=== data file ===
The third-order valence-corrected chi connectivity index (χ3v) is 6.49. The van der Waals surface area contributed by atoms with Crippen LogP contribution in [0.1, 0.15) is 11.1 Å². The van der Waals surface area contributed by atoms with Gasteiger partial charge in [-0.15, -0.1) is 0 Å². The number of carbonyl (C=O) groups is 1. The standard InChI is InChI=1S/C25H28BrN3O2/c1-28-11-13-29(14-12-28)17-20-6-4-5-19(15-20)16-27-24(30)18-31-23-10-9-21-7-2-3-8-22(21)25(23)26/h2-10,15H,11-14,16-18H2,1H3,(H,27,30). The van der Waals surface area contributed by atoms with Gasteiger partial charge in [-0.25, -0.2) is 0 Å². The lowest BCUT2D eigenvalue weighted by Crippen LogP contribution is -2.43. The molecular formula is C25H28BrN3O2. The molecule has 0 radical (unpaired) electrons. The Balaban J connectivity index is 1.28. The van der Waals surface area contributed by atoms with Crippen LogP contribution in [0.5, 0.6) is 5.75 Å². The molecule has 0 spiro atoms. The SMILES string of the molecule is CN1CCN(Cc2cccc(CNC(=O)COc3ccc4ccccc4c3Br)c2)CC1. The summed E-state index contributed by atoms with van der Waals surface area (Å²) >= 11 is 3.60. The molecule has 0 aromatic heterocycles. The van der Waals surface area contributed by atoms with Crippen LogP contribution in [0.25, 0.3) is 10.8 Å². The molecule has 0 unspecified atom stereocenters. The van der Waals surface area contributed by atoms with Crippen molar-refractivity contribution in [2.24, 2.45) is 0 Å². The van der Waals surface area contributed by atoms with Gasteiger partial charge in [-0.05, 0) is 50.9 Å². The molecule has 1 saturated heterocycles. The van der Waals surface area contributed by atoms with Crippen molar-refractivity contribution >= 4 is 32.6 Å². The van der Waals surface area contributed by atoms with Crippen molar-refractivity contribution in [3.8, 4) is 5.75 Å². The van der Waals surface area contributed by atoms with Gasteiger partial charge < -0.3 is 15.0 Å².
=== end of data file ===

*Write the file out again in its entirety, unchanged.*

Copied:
The third-order valence-corrected chi connectivity index (χ3v) is 6.49. The van der Waals surface area contributed by atoms with Crippen LogP contribution in [0.1, 0.15) is 11.1 Å². The van der Waals surface area contributed by atoms with Gasteiger partial charge in [-0.15, -0.1) is 0 Å². The number of carbonyl (C=O) groups is 1. The standard InChI is InChI=1S/C25H28BrN3O2/c1-28-11-13-29(14-12-28)17-20-6-4-5-19(15-20)16-27-24(30)18-31-23-10-9-21-7-2-3-8-22(21)25(23)26/h2-10,15H,11-14,16-18H2,1H3,(H,27,30). The van der Waals surface area contributed by atoms with Gasteiger partial charge in [-0.25, -0.2) is 0 Å². The lowest BCUT2D eigenvalue weighted by Crippen LogP contribution is -2.43. The molecular formula is C25H28BrN3O2. The molecule has 0 radical (unpaired) electrons. The Balaban J connectivity index is 1.28. The van der Waals surface area contributed by atoms with Crippen LogP contribution in [0.5, 0.6) is 5.75 Å². The molecule has 0 spiro atoms. The SMILES string of the molecule is CN1CCN(Cc2cccc(CNC(=O)COc3ccc4ccccc4c3Br)c2)CC1. The summed E-state index contributed by atoms with van der Waals surface area (Å²) >= 11 is 3.60. The molecule has 0 aromatic heterocycles. The van der Waals surface area contributed by atoms with Crippen LogP contribution in [0.25, 0.3) is 10.8 Å². The molecule has 0 unspecified atom stereocenters. The van der Waals surface area contributed by atoms with Crippen molar-refractivity contribution in [2.24, 2.45) is 0 Å². The van der Waals surface area contributed by atoms with Gasteiger partial charge in [-0.05, 0) is 50.9 Å². The molecule has 1 saturated heterocycles. The van der Waals surface area contributed by atoms with Crippen molar-refractivity contribution >= 4 is 32.6 Å². The van der Waals surface area contributed by atoms with Crippen molar-refractivity contribution in [3.8, 4) is 5.75 Å². The van der Waals surface area contributed by atoms with Gasteiger partial charge < -0.3 is 15.0 Å².